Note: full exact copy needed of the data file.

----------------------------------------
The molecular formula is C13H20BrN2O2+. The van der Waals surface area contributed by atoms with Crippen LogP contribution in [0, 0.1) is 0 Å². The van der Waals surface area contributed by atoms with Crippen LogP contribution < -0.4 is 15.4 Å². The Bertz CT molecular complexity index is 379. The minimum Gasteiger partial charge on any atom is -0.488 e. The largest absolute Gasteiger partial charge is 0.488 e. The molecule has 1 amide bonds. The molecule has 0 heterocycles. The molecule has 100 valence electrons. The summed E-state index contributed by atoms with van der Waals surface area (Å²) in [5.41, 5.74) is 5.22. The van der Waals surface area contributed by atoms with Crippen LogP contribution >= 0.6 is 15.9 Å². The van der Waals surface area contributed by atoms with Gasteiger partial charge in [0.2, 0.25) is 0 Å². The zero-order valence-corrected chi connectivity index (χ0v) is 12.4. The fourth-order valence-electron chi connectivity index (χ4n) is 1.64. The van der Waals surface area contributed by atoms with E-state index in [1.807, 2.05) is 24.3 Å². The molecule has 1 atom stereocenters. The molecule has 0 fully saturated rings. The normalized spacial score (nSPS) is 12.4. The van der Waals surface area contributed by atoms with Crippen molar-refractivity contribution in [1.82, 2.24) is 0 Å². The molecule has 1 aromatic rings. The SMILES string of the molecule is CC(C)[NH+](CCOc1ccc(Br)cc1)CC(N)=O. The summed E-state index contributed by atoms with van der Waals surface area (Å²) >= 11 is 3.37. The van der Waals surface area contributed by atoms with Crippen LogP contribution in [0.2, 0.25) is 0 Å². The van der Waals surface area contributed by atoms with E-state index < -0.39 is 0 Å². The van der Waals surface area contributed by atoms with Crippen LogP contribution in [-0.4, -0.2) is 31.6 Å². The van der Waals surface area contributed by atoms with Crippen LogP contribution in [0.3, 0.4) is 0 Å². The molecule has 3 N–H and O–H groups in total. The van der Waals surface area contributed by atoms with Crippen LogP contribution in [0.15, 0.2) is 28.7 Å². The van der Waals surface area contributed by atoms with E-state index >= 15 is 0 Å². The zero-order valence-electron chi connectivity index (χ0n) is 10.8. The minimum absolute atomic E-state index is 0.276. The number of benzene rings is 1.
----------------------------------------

The molecular formula is C13H20BrN2O2+. The van der Waals surface area contributed by atoms with Crippen LogP contribution in [0, 0.1) is 0 Å². The van der Waals surface area contributed by atoms with Crippen LogP contribution < -0.4 is 15.4 Å². The Bertz CT molecular complexity index is 379. The minimum Gasteiger partial charge on any atom is -0.488 e. The largest absolute Gasteiger partial charge is 0.488 e. The molecule has 1 amide bonds. The molecule has 0 heterocycles. The molecule has 100 valence electrons. The summed E-state index contributed by atoms with van der Waals surface area (Å²) in [5.41, 5.74) is 5.22. The van der Waals surface area contributed by atoms with Crippen LogP contribution >= 0.6 is 15.9 Å². The van der Waals surface area contributed by atoms with Gasteiger partial charge in [0.2, 0.25) is 0 Å². The zero-order valence-corrected chi connectivity index (χ0v) is 12.4. The fourth-order valence-electron chi connectivity index (χ4n) is 1.64. The van der Waals surface area contributed by atoms with E-state index in [1.807, 2.05) is 24.3 Å². The molecule has 1 atom stereocenters. The molecule has 0 fully saturated rings. The normalized spacial score (nSPS) is 12.4. The van der Waals surface area contributed by atoms with Crippen molar-refractivity contribution in [1.82, 2.24) is 0 Å². The molecule has 1 aromatic rings. The SMILES string of the molecule is CC(C)[NH+](CCOc1ccc(Br)cc1)CC(N)=O. The summed E-state index contributed by atoms with van der Waals surface area (Å²) >= 11 is 3.37. The van der Waals surface area contributed by atoms with Crippen LogP contribution in [0.2, 0.25) is 0 Å². The van der Waals surface area contributed by atoms with E-state index < -0.39 is 0 Å². The van der Waals surface area contributed by atoms with Crippen LogP contribution in [-0.4, -0.2) is 31.6 Å². The van der Waals surface area contributed by atoms with Crippen LogP contribution in [0.3, 0.4) is 0 Å². The molecule has 3 N–H and O–H groups in total. The van der Waals surface area contributed by atoms with Crippen LogP contribution in [0.15, 0.2) is 28.7 Å². The van der Waals surface area contributed by atoms with E-state index >= 15 is 0 Å². The zero-order valence-electron chi connectivity index (χ0n) is 10.8. The minimum absolute atomic E-state index is 0.276. The number of benzene rings is 1.